In construing statutes, the role of the courts is to ascertain and give effect to the intent of the legislature. (Methodist Medical Center v. Taylor (1986), 140 Ill. App. 3d 713, 716, 489 N.E .2d 351, 354; Indian Valley Golf Club, Inc. v. Village of Long Grove (1985), 135 Ill. App. 3d 543, 481 N.E.2d 277.) In doing so, however, the court should not create new rights or limitations not suggested by the statutory language. (Methodist Medical Center, 140 Ill. App. 3d at 716-17, 489 N.E.2d at 354; Jackson v. Navik (1974), 17 Ill. App. 3d 672, 676, 308 N.E.2d 143, 146.) The plain meaning of the language used by the legislature is the safest guide in constructing any act, and the court has no right to read into the statute words that are not found there either by express inclusion or by fair implication. (Indian Valley Golf Club, Inc., 135 Ill. App. 3d at 552, 481 N.E.2d at 283; Illinois Publishing & Printing Co. v. Industrial Comm’n (1921), 299 Ill. 189, 196, 132 N.E. 511.) Additionally, because the Tort Immunity Act is in derogation of the common law, the statute should be strictly construed against the local public entity. Reynolds v. City of Tuscola (1971), 48 Ill. 2d 339, 342, 270 N.E.2d 415, 417; Clark v. City of Chicago (1980), 88 Ill. App. 3d 760, 764, 410 N.E .2d 1025, 1029; Mounce v. City of Lincoln (1978), 64 Ill. App. 3d 461, 463, 381 N.E .2d 421, 422.
Nothing in the language of the Tort Immunity Act provides local public entities or public employees immunity from suit for breach of contract or the failure to return bailed property in good condition. To infer such immunity would be an abuse of the court’s responsibility for statutory construction. (Methodist Medical Center, 140 Ill. App. 3d at 717, 489 N.E.2d at 354.) Consequently, the Tort Immunity Act is inapplicable under the facts at bar, and defendant’s motion to dismiss based upon section 4 — 102 of that act should have been denied.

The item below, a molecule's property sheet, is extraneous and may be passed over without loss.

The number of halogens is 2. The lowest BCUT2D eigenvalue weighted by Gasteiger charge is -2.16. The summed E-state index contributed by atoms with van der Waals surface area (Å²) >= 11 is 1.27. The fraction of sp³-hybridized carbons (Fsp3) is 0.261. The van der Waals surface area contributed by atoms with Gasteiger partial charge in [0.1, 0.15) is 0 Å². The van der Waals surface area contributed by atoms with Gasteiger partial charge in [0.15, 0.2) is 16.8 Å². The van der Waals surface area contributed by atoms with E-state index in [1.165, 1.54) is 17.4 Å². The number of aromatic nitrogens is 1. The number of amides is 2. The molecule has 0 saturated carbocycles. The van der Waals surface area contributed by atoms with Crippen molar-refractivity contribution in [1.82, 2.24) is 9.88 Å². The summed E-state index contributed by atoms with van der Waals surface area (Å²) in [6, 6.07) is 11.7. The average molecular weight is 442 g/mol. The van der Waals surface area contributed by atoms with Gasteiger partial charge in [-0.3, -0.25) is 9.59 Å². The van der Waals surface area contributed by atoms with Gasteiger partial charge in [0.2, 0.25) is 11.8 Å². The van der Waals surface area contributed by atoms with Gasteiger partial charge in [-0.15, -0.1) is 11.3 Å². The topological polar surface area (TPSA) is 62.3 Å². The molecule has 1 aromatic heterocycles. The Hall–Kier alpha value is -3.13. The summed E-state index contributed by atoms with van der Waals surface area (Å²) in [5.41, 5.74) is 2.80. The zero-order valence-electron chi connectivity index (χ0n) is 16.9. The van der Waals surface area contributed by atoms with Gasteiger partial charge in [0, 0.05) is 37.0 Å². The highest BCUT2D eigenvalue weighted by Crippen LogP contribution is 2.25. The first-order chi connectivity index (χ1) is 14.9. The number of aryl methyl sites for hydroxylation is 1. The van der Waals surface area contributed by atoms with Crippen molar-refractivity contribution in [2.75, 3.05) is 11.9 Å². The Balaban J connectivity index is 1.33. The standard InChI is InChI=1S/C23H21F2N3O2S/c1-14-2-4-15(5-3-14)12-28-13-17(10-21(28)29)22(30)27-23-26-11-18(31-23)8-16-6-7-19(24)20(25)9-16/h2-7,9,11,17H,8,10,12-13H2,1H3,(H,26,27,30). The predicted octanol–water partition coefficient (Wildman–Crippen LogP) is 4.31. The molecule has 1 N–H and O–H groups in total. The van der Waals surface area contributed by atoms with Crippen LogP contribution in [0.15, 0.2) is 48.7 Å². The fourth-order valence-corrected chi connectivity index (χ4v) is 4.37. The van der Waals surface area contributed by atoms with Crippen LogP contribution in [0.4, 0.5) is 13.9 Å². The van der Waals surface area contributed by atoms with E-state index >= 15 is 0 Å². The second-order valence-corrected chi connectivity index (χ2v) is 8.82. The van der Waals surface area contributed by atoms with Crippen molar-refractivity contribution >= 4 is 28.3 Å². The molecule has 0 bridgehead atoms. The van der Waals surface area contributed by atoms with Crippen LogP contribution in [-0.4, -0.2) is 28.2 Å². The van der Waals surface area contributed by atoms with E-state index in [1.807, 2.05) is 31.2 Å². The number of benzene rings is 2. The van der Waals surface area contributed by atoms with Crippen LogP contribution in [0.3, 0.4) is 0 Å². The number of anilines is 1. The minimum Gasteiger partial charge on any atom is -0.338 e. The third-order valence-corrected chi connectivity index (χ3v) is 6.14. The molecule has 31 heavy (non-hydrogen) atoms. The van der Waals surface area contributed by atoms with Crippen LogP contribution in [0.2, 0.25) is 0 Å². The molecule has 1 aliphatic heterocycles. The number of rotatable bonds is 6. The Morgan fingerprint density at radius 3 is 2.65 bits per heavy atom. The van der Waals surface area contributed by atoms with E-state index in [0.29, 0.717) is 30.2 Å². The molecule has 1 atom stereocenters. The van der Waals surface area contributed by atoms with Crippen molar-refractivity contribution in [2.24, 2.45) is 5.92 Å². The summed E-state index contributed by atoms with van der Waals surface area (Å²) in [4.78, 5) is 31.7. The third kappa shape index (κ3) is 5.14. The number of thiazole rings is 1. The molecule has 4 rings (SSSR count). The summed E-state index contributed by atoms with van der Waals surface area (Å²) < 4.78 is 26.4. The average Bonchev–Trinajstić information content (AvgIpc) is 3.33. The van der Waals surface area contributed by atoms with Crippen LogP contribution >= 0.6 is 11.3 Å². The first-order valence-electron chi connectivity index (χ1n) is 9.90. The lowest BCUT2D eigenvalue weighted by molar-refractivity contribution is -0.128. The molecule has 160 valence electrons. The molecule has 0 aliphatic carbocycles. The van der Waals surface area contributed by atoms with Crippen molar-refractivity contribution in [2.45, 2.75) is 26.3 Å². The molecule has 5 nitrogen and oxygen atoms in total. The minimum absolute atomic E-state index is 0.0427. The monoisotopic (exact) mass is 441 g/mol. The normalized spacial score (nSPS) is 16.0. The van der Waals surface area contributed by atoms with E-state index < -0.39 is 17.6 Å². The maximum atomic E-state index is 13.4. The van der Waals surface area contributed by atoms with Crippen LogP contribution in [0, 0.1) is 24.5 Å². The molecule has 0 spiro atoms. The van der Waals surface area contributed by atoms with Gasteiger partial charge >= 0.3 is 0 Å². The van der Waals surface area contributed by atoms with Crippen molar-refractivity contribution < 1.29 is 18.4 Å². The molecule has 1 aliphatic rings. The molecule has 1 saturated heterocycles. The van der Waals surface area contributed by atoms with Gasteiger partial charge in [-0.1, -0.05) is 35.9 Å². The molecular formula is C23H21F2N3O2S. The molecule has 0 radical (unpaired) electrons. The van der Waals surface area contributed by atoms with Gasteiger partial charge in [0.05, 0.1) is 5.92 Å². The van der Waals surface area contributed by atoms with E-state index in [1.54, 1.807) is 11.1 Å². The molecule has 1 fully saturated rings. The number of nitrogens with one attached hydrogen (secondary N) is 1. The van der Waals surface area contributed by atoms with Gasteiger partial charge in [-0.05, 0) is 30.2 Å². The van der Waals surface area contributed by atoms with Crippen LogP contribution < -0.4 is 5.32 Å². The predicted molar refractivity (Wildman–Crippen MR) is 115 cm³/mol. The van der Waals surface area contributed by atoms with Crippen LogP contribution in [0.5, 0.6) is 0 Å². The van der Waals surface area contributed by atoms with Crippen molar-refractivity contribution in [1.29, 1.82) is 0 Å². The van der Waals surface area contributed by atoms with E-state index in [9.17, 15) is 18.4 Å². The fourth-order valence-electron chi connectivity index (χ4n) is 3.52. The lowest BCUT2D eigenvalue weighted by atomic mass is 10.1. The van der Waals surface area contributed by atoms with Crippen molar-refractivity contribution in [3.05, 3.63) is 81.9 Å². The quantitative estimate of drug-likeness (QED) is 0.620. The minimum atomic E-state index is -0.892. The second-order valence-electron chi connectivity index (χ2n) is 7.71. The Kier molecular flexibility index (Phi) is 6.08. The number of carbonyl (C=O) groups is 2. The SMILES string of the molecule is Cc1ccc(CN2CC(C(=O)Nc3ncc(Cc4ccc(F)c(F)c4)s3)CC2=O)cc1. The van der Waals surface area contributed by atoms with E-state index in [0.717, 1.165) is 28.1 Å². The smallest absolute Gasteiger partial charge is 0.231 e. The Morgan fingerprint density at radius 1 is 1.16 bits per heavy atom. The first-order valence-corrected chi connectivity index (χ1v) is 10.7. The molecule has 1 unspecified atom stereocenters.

Defendant argues that plaintiff’s claim must be predicated upon the tort theory of negligence. We find this argument unpersuasive. Plaintiff’s contract action here, predicated upon a bailment, is *885not transformed into a tort action merely by characterizing the conduct which caused the breach as negligent.
Based upon our resolution of these issues, we need not address plaintiff’s claim that defendant was liable for breach of a special duty owed to its insured.
For the foregoing reasons, the order of the circuit court of Cook County is reversed, and the cause is remanded for further proceedings consistent with the views expressed herein.
Reversed and remanded.
McNAMARA and RAKOWSKI, JJ., concur.